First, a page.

PandaPanther: Pop Tarts “Flavorhood”


PandaPanther recently posted “Flavorhood,” a magical spot for Pop Tarts and agency Leo Burnett.

Charming character designs, a lush rendering style and unabashedly adorable visual effects make “Flavorhood” unique. Directors Jonathan Garin and Naomi Nishimura’s acute attention to color and tiny aniamated details add great personality to the work.

We caught up with Jonathan for some information about the project:

Flavorhood was definitely a beast in many aspects, from both the practical and digital sides.  We went through extensive planning and prepping before we started building anything, using our original previs as a guide for real world measurements and frame counts from scene to scene. So in the end, the final picture is very close to what we originally set out to do.

It’s definitely the largest set we’ve ever built, about 16x20ft, created in sections, with little pop out holes so people could reach different areas during the shoot.  Most things in the spot are constantly changing or transforming which meant shooting multiples of passes, making for a very intricate shoot and compositing puzzle. And when you throw in everything thats coming out of 3D, it definitely kept everyone busy.

flavorhood making of

Check out the behind the scenes action for “Flavorhood.” Its just as fun as watching the final spot!

Title: PopTarts Flavorhood
Length: 30 seconds
Air Date: July 20th, 2009

Client: Kellogg Company
Agency: Leo Burnett
Agency Producer: Alethya Luiselli
Agency Creatives: PJ MacGregor, Keenan Pridmore

Production Company: PandaPanther
Directors: Naomi Nishimura & Jonathan Garin
Executive Producer: Lindsay Bodanza

Designers: Naomi Nishimura, Ari Hwang
Animation: Han Hu, Miles Southan, Jeffrey Lopez, Yong Chan Kim, Kyle Mohr
Modeling: Jon Dorfman, Ari Hwang
Rigging: Marco Burbano
Tracking: Steven Hill
Compositors: Matt St. Leger, Bashir Hamid
3D Artists: Ari Hwang, Ignacio Ayestaran, Mirelle Underwood, Jaemin Lee, JiYoung Yoo

Art Department: Junko Shimizu, Grant Guilliams, Tonya Thornton, Shinya Nakamura, Kazu Yoshitake, Keiko Miyamori, Akiko Isomoto, Kyoko Sera, Draga Susanj, Sarah Bostwick

Production Assistants: Arwita Adinegoro, Giles Sherwood, Patrick Engle, Alexis DeHart Stephens, Kenji Ryuko, Shunsuke Tsuchiya, Bindy Subdhan

Motion Control Rig Operator: Richard Coppola

Director of Photography: Carolyn Taylor

Music & Sound Design: Waveplant / Composer: Joel Corelitz
Audio Post & Sound Design: Static Studios / Engineer: Steven Vandeven

About the author

Tyquane Wright

I am a student at New York University. I love motiongraphics.



how dem twitter birds get in dere

also – just ate 2 pop tarts (cinnamon sugar)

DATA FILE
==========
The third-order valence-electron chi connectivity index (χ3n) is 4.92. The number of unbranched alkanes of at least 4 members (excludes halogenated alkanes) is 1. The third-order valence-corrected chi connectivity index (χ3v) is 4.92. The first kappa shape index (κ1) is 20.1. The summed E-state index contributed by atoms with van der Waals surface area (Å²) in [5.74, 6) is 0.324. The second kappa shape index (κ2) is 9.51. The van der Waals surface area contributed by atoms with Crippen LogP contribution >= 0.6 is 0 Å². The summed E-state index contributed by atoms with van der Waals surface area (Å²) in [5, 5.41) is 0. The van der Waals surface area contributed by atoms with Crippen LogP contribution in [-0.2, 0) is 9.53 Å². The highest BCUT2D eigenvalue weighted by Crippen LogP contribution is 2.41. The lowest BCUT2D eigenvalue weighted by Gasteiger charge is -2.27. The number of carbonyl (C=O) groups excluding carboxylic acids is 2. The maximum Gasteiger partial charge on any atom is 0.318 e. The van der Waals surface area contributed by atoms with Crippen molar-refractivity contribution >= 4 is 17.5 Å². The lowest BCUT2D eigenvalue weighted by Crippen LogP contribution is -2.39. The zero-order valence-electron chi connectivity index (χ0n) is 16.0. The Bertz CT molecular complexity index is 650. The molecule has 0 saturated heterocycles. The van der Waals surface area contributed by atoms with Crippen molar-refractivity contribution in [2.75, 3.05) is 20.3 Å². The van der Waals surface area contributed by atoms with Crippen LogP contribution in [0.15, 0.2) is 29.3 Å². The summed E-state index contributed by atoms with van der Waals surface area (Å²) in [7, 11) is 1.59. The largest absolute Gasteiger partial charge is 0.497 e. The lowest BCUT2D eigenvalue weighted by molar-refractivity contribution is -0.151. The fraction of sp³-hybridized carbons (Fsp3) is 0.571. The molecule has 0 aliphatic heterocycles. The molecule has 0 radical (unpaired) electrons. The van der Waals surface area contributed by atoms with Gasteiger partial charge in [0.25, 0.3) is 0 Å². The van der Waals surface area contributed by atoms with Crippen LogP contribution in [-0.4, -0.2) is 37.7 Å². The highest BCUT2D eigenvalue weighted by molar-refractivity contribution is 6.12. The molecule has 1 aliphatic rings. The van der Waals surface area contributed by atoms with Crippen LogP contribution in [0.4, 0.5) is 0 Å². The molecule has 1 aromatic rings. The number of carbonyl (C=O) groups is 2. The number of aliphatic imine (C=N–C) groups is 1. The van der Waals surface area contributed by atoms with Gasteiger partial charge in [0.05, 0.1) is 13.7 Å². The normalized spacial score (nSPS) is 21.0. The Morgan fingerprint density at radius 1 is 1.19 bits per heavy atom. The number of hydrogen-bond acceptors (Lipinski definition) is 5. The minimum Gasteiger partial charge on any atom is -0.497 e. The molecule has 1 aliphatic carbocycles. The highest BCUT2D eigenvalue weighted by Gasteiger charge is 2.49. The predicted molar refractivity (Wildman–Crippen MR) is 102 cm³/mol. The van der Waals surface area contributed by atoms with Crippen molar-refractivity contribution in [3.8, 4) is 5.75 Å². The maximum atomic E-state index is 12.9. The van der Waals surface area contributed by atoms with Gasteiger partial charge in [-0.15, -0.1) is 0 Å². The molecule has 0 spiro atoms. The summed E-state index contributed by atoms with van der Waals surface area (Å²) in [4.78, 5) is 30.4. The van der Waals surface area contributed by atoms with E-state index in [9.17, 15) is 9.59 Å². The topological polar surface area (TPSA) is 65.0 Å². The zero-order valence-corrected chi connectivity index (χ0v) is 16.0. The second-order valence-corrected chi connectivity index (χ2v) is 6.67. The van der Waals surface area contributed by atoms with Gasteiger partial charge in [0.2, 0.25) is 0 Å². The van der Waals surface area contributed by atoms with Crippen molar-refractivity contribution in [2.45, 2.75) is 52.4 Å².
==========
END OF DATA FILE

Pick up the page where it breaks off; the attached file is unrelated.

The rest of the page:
since i saw some ads made with the ‘real’ technique instead of 3D (royale’s monopoly as an example), i’m just wondering: why?

i’m not a 3D guy and i’m all about doing things real, but i’m just asking, except for the look, what’s the difference in term of budget, client relation, decisions between doing this kind of work and a full-3d spot?


I can’t figure out why they used any sort of physical material at all. There’s a noticeable influence from The Sims 2 in this, most definitely heard in the music (a little too close??).


Its so lush and hard to absorb all the details on a first or second pass. I also wonder how people decide to go practical (vs. CG) as well, because the real things in the shots have a stylized CG feel to them in the end anyway.

I did see a pitch recently where the studio upsold the live action+CG angle and said that the live action would add an element you just couldn’t get from CG. This may be true, but building a 16×20 miniature certainly would push the budget up which is always a good thing in the world of agencies.

Either way, props to PandaPanther, the piece is lovely.

Tyquane Wright

Where I work their are tons of practical stuff shot as reference and as green screen elements. They build a CG version to compliment all practical elements, if possible. I think this gives the artists (or director) maximum control when in lighting and compositing. If a shot can be finished by just throwing the practical element into a comp it makes the job easy. And if a shot is all CG, having the original plate there in its lit environment is a great reference. Creating a perfect mix between the 2 just fools everybody :)

Well at least I’m fooled most of the time.


I saw this the other day and rewound it 3-4 times. Love these guys.

Nathan Love

I Love it! This is the best one yet (of the 3 i’ve seen). The practical sets give the piece a warmth that’s hard to achieve in 3D alone. The designs are fun and playful, but it’s the transitions from the grey to Pop-Tarts world that really sell the piece for me… Great work guys!

cyril caine

What kind of 3D program do you use?

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